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Lecture33 - Physics 344 Foundations of 21st Century Physics...

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Physics 344 Foundations of 21 st Century Physics: Relativistic and Quantum Systems Instructor: Dr. Mark Haugan Office: PHYS 282 [email protected] TA: Dan Hartzler Office: PHYS 7 [email protected] Grader: Fan Chen Office: PHYS 222 [email protected] Office Hours: If you have questions, just email us to make an appointment. We enjoy talking about physics! Help Session: Thursdays 2:00 – 4:00 in PHYS 154 Reading: Chapters 10 and 11 in the text. Exam 2: Thursday, December 1 at 8:00pm in ARMS B061
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Matter-Wave Mechanics After analyzing the diffraction of x-rays from a crystal during recitation this week, another instance of the wave-like behavior of photons, we saw evidence that electrons are also diffracted by crystals. Apparently, photons are not alone in possessing a dualistic wave-particle nature. Since we’ve developed a sophisticated quantum model of light that predicts and explains both the interference and photon-counting outcomes of experiments on electromagnetic field states, we come at the challenge of developing a quantum theory of electrons and other massive particles from a different perspective than the text does. Based on our experience working with the photon model we identified its essential features as Fundamental Principles of Quantum Mechanics that we can use to build a wave-mechanical model that explains and predicts both the interference and particle detection outcomes of experiments involving electrons and other massive particles. Last time, we discussed briefly how those Principles can be used to explain the electron behavior which the text discusses in chapter 6 to motivate accepting them.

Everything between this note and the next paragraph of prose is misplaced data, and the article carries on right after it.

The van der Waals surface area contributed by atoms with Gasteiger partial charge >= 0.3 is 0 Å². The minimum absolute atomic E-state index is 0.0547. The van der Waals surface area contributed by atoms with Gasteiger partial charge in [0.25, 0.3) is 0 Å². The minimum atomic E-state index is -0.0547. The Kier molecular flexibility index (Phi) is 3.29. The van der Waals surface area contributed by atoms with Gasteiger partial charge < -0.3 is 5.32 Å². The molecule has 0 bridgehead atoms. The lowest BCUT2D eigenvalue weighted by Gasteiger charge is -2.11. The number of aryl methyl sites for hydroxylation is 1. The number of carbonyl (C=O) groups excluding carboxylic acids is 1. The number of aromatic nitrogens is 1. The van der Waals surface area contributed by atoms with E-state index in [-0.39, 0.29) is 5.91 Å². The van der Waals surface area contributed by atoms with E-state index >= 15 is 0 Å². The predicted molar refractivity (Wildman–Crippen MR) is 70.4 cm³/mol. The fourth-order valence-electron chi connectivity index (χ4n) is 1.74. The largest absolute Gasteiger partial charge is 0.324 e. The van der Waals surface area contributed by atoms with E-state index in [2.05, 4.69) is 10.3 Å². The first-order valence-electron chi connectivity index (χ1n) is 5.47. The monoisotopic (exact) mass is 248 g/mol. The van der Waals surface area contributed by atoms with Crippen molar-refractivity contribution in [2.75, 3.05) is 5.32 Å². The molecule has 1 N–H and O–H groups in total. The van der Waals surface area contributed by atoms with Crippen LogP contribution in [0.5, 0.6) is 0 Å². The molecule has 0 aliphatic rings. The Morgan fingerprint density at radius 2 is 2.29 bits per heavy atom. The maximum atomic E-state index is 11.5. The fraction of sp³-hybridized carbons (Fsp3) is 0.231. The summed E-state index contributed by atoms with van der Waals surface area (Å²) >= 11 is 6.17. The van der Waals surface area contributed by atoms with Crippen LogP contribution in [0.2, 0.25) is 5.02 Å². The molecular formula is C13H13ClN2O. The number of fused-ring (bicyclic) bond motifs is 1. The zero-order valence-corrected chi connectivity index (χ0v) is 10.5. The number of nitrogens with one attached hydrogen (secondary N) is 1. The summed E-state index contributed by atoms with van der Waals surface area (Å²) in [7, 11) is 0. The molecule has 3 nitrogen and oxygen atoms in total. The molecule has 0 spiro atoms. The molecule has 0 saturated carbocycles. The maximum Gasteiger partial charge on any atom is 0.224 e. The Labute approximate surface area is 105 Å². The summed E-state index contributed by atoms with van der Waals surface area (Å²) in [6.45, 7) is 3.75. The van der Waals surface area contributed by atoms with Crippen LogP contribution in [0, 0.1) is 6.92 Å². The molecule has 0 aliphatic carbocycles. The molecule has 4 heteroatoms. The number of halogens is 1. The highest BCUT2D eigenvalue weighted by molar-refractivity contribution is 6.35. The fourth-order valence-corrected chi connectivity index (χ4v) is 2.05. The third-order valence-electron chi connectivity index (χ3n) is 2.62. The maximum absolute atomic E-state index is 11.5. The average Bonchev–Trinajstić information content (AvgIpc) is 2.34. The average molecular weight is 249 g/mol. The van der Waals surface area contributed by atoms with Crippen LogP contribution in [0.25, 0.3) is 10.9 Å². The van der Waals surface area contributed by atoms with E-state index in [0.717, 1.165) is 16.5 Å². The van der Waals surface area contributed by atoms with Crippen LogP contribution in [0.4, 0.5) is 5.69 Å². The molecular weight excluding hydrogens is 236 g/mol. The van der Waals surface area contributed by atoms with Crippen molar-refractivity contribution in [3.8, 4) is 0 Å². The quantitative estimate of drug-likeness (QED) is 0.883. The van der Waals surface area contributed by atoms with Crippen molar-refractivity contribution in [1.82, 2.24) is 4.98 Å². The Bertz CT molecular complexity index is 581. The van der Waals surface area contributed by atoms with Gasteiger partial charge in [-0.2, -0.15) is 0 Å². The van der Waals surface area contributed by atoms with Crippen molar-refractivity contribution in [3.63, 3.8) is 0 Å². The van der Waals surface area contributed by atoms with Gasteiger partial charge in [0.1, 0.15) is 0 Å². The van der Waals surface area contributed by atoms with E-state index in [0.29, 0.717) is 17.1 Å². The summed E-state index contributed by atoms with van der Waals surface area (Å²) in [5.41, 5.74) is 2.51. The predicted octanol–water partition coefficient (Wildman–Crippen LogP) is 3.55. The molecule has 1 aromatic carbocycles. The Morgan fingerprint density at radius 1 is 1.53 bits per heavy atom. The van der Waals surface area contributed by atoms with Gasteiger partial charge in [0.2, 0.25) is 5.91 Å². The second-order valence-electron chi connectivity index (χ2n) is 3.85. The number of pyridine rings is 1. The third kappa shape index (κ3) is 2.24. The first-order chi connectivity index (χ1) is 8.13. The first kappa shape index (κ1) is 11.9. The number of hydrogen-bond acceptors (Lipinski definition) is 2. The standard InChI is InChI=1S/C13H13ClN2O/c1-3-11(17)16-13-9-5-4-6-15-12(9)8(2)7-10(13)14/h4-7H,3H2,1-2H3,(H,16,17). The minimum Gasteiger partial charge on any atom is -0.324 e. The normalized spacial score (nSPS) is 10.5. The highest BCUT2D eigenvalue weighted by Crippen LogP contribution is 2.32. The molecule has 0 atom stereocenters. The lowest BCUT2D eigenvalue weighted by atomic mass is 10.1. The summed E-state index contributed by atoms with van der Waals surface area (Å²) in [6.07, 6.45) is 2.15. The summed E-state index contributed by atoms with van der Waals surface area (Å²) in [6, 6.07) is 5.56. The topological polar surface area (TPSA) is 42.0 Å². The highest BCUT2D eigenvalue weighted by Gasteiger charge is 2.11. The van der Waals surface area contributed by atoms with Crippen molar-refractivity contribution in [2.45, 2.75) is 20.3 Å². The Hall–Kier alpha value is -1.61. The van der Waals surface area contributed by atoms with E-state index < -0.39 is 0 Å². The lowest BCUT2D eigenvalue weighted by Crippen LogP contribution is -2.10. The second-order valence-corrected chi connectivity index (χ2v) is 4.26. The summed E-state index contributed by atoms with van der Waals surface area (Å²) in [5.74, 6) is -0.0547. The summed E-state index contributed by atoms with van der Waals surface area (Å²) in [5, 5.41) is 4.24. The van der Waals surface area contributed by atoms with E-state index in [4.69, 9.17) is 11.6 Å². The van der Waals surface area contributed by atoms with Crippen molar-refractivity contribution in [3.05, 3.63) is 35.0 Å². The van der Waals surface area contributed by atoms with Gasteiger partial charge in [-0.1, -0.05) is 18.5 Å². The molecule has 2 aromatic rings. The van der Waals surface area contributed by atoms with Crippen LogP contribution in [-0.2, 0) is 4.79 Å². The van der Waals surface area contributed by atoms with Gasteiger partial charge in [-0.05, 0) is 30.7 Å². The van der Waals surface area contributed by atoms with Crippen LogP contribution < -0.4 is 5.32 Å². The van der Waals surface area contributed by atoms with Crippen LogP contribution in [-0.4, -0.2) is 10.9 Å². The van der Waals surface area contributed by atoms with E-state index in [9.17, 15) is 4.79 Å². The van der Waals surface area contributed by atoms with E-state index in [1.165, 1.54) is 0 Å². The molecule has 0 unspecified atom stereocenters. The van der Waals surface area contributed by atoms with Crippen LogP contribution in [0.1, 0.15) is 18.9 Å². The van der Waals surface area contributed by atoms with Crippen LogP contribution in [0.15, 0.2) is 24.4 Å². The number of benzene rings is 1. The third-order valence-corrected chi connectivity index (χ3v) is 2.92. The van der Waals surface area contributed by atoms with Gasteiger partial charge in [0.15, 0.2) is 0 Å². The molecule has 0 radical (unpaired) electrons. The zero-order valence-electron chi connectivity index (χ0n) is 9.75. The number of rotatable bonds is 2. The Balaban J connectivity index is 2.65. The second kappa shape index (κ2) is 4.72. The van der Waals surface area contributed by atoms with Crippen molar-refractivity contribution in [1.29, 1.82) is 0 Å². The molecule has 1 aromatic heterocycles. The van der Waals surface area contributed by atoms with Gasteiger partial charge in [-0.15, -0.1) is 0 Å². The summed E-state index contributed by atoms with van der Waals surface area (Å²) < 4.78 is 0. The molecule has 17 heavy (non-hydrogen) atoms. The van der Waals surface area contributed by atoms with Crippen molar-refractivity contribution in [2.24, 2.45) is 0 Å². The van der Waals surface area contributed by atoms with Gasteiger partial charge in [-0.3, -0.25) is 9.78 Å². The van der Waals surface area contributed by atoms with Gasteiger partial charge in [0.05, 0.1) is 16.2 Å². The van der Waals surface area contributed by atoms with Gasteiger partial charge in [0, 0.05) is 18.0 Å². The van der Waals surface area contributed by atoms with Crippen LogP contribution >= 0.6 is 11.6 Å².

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Q1. Is the wave function Ψ = Ψ (x) normalized? Note that this is a plot of | Ψ | 2 vs. x. * Q2. If the coefficient C 500 = 0.1+0.2 i in this wavefunction representing a specific single-photon state of the electromagnetic field in a cavity, what is the probability that when we detect the photon its energy will be ћω 500 ? A) 0.3 B) ½ C) 0.05 D) 0.01 E) -0.03+0.04 i ( 29 n=1 n=1 ( , ) ( ) ( ) n n i t i t n n n n n x t i x e c x e ϖ ϖ β α ψ ψ - - Ψ = - *
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The first electron-diffraction experiments of Thomson and of Davisson and Germer revealed interference patterns consistent with the de Broglie relation between electron momentum and wave vector p k = arrowrightnosp arrowrightnosp Since other particles do interfere and since we managed to explain particle- and wave-like photon behavior by introducing a wavefunction that predicts probabilities of the possible outcomes of measurements we can make of photon properties, it seems natural to try push the analogy between photons and massive particles further by introducing wavefunctions for electrons and other particles too. ( ( , ) sin( ) 2 n n n n ik x ik x i t i t n n n n n e e x t c k x e c e i ϖ ϖ - - - - Ψ = = For a polarized electromagnetic field state in a cavity, our photon wavefunction has the form (its real part is the state’s electric field amplitude) Recall that de Broglie suggested that all particles might exhibit interference
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